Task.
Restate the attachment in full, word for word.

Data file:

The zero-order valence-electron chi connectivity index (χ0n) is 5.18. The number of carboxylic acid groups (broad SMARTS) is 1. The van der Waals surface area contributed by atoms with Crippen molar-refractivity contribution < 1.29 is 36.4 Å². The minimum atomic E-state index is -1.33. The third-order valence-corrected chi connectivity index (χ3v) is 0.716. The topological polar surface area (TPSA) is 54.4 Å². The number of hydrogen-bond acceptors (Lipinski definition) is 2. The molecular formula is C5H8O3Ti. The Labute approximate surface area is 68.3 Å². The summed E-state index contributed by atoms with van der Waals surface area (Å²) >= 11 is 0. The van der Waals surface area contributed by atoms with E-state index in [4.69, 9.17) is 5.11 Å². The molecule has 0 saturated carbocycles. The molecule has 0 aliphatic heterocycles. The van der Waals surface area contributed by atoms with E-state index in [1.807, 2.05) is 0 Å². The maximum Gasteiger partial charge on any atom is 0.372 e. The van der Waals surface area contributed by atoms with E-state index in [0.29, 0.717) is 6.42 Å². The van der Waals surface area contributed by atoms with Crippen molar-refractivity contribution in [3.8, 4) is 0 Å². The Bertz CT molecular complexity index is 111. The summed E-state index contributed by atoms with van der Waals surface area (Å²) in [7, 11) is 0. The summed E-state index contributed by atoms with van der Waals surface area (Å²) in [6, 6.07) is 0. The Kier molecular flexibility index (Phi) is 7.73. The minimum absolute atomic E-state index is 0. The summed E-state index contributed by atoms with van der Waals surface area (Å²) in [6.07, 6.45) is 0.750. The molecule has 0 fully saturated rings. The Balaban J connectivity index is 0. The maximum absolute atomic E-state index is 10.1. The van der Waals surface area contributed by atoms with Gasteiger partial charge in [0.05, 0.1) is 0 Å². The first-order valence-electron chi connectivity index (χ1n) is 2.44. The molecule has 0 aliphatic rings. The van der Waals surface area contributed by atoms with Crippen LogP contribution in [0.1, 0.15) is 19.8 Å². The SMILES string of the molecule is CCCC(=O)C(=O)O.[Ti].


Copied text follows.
The zero-order valence-electron chi connectivity index (χ0n) is 5.18. The number of carboxylic acid groups (broad SMARTS) is 1. The van der Waals surface area contributed by atoms with Crippen molar-refractivity contribution < 1.29 is 36.4 Å². The minimum atomic E-state index is -1.33. The third-order valence-corrected chi connectivity index (χ3v) is 0.716. The topological polar surface area (TPSA) is 54.4 Å². The number of hydrogen-bond acceptors (Lipinski definition) is 2. The molecular formula is C5H8O3Ti. The Labute approximate surface area is 68.3 Å². The summed E-state index contributed by atoms with van der Waals surface area (Å²) >= 11 is 0. The van der Waals surface area contributed by atoms with E-state index in [4.69, 9.17) is 5.11 Å². The molecule has 0 saturated carbocycles. The molecule has 0 aliphatic heterocycles. The van der Waals surface area contributed by atoms with E-state index in [1.807, 2.05) is 0 Å². The maximum Gasteiger partial charge on any atom is 0.372 e. The van der Waals surface area contributed by atoms with E-state index in [0.29, 0.717) is 6.42 Å². The van der Waals surface area contributed by atoms with Crippen molar-refractivity contribution in [3.8, 4) is 0 Å². The Bertz CT molecular complexity index is 111. The summed E-state index contributed by atoms with van der Waals surface area (Å²) in [7, 11) is 0. The summed E-state index contributed by atoms with van der Waals surface area (Å²) in [6, 6.07) is 0. The Kier molecular flexibility index (Phi) is 7.73. The minimum absolute atomic E-state index is 0. The summed E-state index contributed by atoms with van der Waals surface area (Å²) in [6.07, 6.45) is 0.750. The molecule has 0 fully saturated rings. The Balaban J connectivity index is 0. The maximum absolute atomic E-state index is 10.1. The van der Waals surface area contributed by atoms with Gasteiger partial charge in [0.05, 0.1) is 0 Å². The first-order valence-electron chi connectivity index (χ1n) is 2.44. The molecule has 0 aliphatic rings. The van der Waals surface area contributed by atoms with Crippen LogP contribution in [0.1, 0.15) is 19.8 Å². The SMILES string of the molecule is CCCC(=O)C(=O)O.[Ti].